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Sam and Tobias Find Their Way

Lessons from Tobit

I love the Book of Tobit – and not just because we get to know Raphael the Archangel. I love Tobit because the characters, all in different ways, demonstrate a real trust in God. Tobit never stops trusting God. Even when he can take it no longer, he trusts God to answer his prayer to die. Sarah trusts God in the same way.

But, as with most books of the bible, we see God answering prayers as only He can – demonstrating that He knows what is best for us! In this book, God sends his archangel Raphael down to execute His plan.

Both Tobias and Sam trust Raphael completely – and by extension, God. We see good men act to chase out evil. Tobias, through his actions, chases away the jealous demon and Sam, through his actions, chases away the town bully.

Here are some of things that I think are teachable moments in this book about Sam and Tobias and their journey with Raphael.

  1. Trust comes through prayer. Throughout the book, I intentionally link the two. It is so important to form a relationship with God – and we do that through prayer. Once we are in relationship with Him, we can learn to trust in Him.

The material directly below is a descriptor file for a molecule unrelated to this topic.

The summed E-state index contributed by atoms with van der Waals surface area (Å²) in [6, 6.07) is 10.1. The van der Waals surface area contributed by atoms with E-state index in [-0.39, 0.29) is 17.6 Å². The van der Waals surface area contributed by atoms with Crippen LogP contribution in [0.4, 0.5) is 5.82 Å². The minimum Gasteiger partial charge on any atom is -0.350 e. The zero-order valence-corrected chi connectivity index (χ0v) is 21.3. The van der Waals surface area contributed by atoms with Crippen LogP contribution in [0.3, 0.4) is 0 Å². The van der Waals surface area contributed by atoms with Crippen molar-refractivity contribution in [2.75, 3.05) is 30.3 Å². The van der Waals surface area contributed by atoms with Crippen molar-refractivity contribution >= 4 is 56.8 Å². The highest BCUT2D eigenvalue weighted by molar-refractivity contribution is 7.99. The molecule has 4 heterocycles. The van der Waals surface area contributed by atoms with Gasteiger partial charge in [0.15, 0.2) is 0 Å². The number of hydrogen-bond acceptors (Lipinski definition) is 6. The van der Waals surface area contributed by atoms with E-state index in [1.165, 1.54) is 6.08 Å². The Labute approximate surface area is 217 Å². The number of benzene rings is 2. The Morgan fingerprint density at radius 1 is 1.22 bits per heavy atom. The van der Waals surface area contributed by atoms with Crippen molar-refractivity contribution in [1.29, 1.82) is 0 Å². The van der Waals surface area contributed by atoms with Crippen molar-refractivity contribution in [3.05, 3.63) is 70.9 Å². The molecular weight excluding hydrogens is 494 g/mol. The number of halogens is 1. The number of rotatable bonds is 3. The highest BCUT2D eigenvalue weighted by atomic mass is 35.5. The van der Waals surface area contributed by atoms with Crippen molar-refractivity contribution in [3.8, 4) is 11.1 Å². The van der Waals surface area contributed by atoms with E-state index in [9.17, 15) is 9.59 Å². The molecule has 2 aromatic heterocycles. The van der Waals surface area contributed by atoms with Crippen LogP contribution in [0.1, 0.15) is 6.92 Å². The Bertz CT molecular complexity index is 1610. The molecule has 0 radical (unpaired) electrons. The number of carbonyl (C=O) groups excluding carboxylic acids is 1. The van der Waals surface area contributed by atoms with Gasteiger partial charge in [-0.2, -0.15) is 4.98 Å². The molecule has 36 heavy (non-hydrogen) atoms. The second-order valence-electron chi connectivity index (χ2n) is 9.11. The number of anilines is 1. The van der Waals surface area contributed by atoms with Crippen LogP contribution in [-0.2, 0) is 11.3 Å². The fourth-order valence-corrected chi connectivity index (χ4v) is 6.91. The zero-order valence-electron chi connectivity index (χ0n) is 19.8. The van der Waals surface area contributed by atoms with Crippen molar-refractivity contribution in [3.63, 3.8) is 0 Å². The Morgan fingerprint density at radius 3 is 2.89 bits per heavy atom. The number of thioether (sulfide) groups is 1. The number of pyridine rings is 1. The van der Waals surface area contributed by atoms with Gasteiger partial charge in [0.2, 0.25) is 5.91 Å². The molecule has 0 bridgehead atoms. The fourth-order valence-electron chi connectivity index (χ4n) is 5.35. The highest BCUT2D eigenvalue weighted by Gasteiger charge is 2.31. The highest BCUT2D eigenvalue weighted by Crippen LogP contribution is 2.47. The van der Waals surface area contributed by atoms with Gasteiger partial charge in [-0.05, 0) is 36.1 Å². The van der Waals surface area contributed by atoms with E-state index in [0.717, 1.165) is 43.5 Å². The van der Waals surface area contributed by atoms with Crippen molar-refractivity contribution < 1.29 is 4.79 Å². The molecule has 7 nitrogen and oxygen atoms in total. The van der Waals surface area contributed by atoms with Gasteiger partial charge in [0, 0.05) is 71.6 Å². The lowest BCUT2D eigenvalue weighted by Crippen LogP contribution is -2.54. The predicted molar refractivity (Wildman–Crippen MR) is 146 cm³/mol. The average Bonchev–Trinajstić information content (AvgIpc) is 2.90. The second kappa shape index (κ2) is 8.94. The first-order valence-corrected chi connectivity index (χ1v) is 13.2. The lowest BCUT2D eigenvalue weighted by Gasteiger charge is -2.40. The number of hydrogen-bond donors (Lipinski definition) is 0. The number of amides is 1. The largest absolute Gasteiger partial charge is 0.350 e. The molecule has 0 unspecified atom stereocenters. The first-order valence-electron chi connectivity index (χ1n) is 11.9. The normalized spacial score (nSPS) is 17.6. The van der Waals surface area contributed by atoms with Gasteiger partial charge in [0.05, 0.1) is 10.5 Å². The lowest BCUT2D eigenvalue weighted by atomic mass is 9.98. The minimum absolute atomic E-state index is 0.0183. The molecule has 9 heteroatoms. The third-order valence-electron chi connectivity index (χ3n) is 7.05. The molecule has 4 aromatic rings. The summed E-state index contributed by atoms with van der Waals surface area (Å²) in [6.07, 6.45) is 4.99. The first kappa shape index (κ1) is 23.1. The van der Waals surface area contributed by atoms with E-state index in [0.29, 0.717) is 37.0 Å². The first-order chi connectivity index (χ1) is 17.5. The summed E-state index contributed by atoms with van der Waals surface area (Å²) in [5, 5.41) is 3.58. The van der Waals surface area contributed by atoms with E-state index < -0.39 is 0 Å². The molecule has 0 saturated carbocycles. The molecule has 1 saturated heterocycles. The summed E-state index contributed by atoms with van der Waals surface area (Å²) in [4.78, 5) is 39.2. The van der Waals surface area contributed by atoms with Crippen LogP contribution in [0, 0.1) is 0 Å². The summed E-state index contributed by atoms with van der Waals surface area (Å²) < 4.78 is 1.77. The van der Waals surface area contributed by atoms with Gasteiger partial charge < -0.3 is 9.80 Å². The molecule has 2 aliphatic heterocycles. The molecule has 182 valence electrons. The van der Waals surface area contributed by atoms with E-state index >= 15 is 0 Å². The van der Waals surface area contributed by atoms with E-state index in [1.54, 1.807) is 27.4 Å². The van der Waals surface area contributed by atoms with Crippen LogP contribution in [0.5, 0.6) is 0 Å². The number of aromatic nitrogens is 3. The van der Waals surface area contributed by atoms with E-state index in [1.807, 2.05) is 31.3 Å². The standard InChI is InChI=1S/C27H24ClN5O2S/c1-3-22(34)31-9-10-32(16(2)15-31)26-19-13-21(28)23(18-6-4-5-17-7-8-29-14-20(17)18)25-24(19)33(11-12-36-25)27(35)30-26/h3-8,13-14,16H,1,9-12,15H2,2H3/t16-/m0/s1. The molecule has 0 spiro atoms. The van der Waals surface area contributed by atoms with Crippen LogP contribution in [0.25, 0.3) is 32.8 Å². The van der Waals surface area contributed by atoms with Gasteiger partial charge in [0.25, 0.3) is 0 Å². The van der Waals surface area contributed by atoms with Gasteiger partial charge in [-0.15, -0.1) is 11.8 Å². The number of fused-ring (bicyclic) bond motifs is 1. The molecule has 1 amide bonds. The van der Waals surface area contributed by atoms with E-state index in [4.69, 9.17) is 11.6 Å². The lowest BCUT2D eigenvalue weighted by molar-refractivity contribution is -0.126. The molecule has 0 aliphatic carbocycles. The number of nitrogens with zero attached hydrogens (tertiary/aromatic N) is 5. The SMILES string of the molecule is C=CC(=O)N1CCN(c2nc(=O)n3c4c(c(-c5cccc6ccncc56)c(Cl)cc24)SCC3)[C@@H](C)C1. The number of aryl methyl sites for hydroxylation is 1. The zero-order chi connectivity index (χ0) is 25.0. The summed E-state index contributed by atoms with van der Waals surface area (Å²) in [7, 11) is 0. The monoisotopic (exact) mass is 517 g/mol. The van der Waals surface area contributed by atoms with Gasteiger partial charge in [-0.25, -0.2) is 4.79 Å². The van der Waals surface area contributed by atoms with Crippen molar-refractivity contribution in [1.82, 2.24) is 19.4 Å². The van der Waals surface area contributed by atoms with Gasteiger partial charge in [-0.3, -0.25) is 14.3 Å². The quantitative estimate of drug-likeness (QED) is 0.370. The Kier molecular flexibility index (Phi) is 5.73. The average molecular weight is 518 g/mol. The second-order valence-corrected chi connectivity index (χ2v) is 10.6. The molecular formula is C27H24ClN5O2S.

2. There are three archangels. Michael is the defender. Gabriel is the announcer. And Raphael shows us the way. Here in this book, Raphael shows Sam the way times two! Sam is able to help Kharisa by ridding the town of Nikbadu. And Sam finds his way in his own life by finding what he truly loves – helping people who are unable to help themselves. Help people to fight their own bullies.

  3. Guardian angels are an important part of the book. Although I deal with them lightly as a way to interest the reader, I have also shown their strength. Throughout the book, I ensure that the reader learns that they can pray to their guardian angel – Kharisa and the serving girl Nadia both do this. Also Matta talks regularly with Raphael.

  4. It is also important to know that guardian angels receive help from other hierarchies of angels when required – just as Raphael comes to help Matta even though he has a guardian angel as we all do.

  5. As with all my books, I ensure that there is an encouragement for teamwork. In this book, we see teamwork in a number of ways. Kharisa joins with Sam and then Apil and then Joab and then Azariah etc etc to defend herself from Nikbadu. The guardian angels form a team around Raphael. The townspeople join together to support Sam in the courtyard.

  6. The other theme that is in all my books is that each member of the team has strengths and weaknesses – as with the angels. Raphael particularly picks them based on the different strengths they have. Diversity in a team is so important – even in the heavenly realm!

  7. The case between Bunanit and Nikbadu about the ownership of the farm is a real case. In the bibliography, you will find a paper on explaining the Legal Code of Hammurabi and also the case titled Example of a Mesopotamian Court Case. It is great way to talk about our laws and where they come from. We tend to think of ancient times as not relevant today, but in fact, much of how we live today is built on the foundations and laws they established.